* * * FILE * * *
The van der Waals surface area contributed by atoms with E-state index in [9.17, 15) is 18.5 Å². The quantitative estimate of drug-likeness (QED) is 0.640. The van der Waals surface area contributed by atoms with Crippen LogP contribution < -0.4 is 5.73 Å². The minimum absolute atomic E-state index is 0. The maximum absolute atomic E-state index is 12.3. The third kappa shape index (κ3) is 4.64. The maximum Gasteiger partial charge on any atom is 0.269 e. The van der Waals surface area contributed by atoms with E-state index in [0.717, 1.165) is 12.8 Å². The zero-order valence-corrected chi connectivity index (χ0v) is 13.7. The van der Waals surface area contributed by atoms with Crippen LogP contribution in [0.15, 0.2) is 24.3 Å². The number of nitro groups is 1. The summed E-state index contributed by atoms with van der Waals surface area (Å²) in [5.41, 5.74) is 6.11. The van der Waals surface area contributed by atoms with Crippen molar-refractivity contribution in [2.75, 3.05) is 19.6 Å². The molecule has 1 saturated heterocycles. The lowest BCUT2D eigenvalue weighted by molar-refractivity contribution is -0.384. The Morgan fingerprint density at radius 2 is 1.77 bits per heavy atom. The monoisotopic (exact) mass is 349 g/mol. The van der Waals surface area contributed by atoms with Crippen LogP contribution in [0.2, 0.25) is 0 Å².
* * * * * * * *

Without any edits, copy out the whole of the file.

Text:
The van der Waals surface area contributed by atoms with E-state index in [9.17, 15) is 18.5 Å². The quantitative estimate of drug-likeness (QED) is 0.640. The van der Waals surface area contributed by atoms with Crippen LogP contribution < -0.4 is 5.73 Å². The minimum absolute atomic E-state index is 0. The maximum absolute atomic E-state index is 12.3. The third kappa shape index (κ3) is 4.64. The maximum Gasteiger partial charge on any atom is 0.269 e. The van der Waals surface area contributed by atoms with E-state index in [0.717, 1.165) is 12.8 Å². The zero-order valence-corrected chi connectivity index (χ0v) is 13.7. The van der Waals surface area contributed by atoms with Crippen LogP contribution in [0.15, 0.2) is 24.3 Å². The number of nitro groups is 1. The summed E-state index contributed by atoms with van der Waals surface area (Å²) in [5.41, 5.74) is 6.11. The van der Waals surface area contributed by atoms with Crippen molar-refractivity contribution in [2.75, 3.05) is 19.6 Å². The molecule has 1 saturated heterocycles. The lowest BCUT2D eigenvalue weighted by molar-refractivity contribution is -0.384. The Morgan fingerprint density at radius 2 is 1.77 bits per heavy atom. The monoisotopic (exact) mass is 349 g/mol. The van der Waals surface area contributed by atoms with Crippen LogP contribution in [0.2, 0.25) is 0 Å².